Have you ever gotten a great deal on a brand new T.V. because it was not one of the top brands? And when you finally put it together and witnessed that crystal-clear picture, it ended up being one heck of a steal?
Well, for general manager Tom Telesco, he potentially did that by taking a chance on Darius Philon when few believed he was ready for the NFL.
He was the definition of raw coming out of college. Philon, who turned 22 years old in January, committed to Alabama but wound up signing with the Arkansas Razorbacks. After redshirting in 2012, he played in 12 games (five starts) in 2013 and recorded three sacks and 46 total tackles including nine for loss. He also forced two fumbles. As a sophomore, Philon started every game (13) and finished with the same amount of tackles (46) including 11 for loss. He also racked up 4.5 sacks, recovered three fumbles, batted down two passes and forced one fumble.
It was a bit of a surprise when the defensive lineman declared for the 2015 NFL Draft, but it was quite the accomplishment when he heard his name called on Day 3. CBS Sports’ Dane Brugler saw big potential in Philon leading up to the draft.
“Philon is still filling out his frame and will likely need a redshirt year as a rookie in the NFL because of his youth, but he has potential to be a mid-round pick and should at worst be a sub-package penetrating three-technique in a 4-3 scheme,” Brugler stated.
If Philon didn’t forgo his final two years at Arkansas, he likely would have been a mid-round pick. Regardless, the Chargers obviously liked what they saw from him. He didn’t put up a ton of sacks, but he made his mark after playing all over the line for the Razorbacks. Let’s take a look at two plays involving Philon when Arkansas took on Northern Illinois in 2014.
On the second play in the video, Philon is aligned over the guard and rushes the B-gap. He uses his quickness to beat the left guard and outmuscles the left tackle as he gets in the quarterback’s face, ultimately leading to a fumble recovery for a touchdown. On the third play, Philon penetrates the A-gap and bullies his way through to bring down the ball carrier.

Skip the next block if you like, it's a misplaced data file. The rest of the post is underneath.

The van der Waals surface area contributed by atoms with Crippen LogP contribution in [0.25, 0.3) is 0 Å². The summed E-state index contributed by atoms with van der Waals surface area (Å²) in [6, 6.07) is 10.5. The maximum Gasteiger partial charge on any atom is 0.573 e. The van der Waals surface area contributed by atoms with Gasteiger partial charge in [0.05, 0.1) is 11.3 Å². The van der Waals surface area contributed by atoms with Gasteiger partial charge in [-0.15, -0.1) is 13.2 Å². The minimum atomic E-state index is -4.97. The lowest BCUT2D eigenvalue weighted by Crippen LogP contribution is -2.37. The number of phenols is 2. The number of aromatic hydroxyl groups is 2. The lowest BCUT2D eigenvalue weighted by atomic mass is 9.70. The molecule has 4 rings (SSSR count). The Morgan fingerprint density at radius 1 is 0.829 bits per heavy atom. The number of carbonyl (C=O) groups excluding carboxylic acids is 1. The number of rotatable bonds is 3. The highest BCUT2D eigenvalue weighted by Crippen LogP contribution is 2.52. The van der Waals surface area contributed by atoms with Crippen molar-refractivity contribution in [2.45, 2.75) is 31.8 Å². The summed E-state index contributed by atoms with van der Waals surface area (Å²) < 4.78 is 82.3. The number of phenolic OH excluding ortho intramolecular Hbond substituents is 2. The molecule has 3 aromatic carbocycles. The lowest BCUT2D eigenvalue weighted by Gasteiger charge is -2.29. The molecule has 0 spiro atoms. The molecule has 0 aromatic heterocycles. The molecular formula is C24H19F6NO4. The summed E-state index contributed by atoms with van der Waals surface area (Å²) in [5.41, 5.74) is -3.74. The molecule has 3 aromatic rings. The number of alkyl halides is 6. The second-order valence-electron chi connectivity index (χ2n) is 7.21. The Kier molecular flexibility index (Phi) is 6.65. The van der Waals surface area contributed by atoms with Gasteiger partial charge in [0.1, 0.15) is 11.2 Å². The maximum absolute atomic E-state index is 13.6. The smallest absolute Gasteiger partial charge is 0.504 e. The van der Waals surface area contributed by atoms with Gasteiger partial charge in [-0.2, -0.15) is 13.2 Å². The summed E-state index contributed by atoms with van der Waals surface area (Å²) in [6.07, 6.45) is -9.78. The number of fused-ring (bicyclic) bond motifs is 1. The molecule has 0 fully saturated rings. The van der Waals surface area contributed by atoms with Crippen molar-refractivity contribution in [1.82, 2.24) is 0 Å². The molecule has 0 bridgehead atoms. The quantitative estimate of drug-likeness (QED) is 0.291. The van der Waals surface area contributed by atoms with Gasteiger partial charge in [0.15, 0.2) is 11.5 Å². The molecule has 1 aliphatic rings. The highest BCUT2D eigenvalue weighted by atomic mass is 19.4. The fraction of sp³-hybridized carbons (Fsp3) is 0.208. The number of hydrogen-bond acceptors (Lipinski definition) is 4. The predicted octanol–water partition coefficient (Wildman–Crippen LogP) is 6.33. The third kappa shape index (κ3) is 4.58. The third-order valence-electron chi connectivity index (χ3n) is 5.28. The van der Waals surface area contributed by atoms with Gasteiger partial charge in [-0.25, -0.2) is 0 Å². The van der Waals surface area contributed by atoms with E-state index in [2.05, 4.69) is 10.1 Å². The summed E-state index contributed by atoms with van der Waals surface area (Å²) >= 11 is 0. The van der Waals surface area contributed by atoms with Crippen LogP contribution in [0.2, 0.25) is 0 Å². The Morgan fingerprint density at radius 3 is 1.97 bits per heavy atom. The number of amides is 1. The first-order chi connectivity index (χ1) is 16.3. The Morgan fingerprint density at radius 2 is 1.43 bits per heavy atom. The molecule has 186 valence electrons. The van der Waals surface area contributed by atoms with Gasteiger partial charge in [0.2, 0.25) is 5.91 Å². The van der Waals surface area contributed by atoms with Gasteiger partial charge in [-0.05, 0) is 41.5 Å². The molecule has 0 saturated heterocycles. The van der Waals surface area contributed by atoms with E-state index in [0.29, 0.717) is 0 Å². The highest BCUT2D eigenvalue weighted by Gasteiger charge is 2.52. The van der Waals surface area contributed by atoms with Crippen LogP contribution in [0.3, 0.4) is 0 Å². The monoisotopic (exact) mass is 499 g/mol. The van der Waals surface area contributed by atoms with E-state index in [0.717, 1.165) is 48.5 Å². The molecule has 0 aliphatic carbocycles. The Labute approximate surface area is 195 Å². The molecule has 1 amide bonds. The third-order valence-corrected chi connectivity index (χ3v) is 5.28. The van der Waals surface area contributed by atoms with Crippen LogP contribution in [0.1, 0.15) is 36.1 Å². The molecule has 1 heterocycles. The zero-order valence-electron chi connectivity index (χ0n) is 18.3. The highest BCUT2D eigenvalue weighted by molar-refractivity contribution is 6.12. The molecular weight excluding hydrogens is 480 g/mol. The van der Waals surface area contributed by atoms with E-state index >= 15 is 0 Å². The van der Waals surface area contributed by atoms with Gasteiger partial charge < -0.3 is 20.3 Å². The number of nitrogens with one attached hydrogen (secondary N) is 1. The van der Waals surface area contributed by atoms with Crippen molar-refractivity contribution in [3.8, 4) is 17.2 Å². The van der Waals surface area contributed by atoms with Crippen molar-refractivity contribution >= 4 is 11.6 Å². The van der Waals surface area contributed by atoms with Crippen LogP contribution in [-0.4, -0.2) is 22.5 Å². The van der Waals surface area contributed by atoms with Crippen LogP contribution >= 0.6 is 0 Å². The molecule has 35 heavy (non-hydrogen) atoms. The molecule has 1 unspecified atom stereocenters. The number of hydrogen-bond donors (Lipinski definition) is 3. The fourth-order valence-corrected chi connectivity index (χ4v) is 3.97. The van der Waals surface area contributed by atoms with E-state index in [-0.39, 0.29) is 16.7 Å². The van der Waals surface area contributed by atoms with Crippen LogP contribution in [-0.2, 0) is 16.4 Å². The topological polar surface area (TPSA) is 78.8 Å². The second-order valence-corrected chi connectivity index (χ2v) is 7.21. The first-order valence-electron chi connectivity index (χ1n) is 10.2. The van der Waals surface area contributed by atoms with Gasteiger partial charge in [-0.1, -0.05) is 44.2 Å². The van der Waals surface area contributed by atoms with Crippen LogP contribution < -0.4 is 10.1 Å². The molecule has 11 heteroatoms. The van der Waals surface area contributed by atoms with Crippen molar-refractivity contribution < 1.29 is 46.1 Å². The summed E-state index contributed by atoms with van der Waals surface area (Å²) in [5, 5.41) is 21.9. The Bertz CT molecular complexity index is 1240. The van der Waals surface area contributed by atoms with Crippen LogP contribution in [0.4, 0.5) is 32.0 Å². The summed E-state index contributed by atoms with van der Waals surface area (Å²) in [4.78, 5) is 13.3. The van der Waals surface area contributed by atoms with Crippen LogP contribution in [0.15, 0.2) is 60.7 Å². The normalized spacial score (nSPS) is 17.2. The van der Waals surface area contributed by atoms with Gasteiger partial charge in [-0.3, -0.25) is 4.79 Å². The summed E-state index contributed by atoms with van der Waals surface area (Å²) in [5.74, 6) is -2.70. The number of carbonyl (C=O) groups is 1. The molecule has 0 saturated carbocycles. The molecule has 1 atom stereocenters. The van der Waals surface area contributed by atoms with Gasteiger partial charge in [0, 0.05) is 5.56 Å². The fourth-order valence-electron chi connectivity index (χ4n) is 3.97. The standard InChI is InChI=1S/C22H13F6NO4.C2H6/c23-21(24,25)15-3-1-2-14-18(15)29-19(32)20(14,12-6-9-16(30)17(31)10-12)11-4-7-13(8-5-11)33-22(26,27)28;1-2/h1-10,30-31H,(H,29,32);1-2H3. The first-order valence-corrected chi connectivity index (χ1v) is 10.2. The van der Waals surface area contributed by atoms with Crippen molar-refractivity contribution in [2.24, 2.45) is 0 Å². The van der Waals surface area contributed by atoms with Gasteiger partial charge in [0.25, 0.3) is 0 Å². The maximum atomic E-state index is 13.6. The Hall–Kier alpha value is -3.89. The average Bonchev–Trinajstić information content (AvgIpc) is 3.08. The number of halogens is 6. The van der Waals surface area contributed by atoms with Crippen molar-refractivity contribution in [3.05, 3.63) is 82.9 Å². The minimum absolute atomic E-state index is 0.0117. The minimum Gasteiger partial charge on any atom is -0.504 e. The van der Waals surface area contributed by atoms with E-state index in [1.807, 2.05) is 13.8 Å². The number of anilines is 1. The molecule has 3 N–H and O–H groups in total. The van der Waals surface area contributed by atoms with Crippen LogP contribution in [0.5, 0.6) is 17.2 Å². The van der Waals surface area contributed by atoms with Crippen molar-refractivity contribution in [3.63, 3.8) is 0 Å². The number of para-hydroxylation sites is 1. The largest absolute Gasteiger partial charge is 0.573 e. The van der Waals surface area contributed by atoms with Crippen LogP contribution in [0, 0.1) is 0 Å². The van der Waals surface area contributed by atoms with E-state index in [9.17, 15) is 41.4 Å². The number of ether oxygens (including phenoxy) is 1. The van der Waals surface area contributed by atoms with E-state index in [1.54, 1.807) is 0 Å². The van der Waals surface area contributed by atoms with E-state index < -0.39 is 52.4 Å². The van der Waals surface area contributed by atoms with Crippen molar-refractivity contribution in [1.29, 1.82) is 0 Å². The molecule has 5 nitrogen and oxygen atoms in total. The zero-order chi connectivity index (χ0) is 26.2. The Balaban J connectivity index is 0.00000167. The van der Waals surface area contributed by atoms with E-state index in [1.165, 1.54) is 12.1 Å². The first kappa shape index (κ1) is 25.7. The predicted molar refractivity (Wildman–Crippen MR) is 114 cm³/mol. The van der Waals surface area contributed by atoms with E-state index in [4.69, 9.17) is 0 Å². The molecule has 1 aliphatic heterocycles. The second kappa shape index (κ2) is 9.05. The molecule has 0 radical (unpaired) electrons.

According to his profile on NFL.com, Philon is a “one-gap penetrator with serious juice off the snap.” He’s a speed rusher whose job is to pressure the quarterback and break up plays in the backfield. That’s exactly what he did at Arkansas.
And that’s exactly what he did for the Chargers in last year’s preseason and regular season.
In the preseason, Philon displayed the talent that got him selected in the sixth round. The Chargers first took on the Dallas Cowboys in Week 1, and Philon showcased his speed by beating La’el Collins, one of the top offensive lineman prospects in the 2015 draft, and tackling the runner for no gain. He also pulled his own version of a D.J. Fluker:
— GoChargers (@TheWolfMUT) August 17, 2015
Philon did get swallowed up by Collins at times; but hey, Collins finished the first week of preseason as Pro Football Focus’ highest-graded rookie. So for Philon to make some nice plays against him was a huge plus.
In the second week of the preseason, Philon notched his first sack against the Arizona Cardinals. The Bolts’ defensive tackle rushed inside and made a lightning-like hit on Drew Stanton.
— Ryan Bridges (@RyanBridgesCFB) August 23, 2015
The Chargers played the Seattle Seahawks in Week 3 of the preseason, and Philon made yet another play in the backfield. He came off the edge this time and stopped running back Christine Michael for a five-yard loss.
Philon made the 53-man roster and performed well as a backup in the regular season. He only played 14 snaps on defense in the season opener against the Detroit Lions, but he beat 2015 first-round guard Laken Tomlinson and hit quarterback Matthew Stafford to force an incompletion. In Week 2 against the Cincinnati Bengals, he beat six-year veteran Clint Boling and met Giovani Bernard in the backfield for a loss, which forced the Bengals to kick a field goal.
Unfortunately, Philon was placed on short-term injured reserve with a hip injury, which caused him to miss 10 games. He was activated for the final four contests and played at least 19 snaps in each game. On Dec. 13 against the Kansas City Chiefs, Philon almost recorded his first career sack, but it was wiped away by a defensive penalty. He finished the year with five total tackles including four solo stops.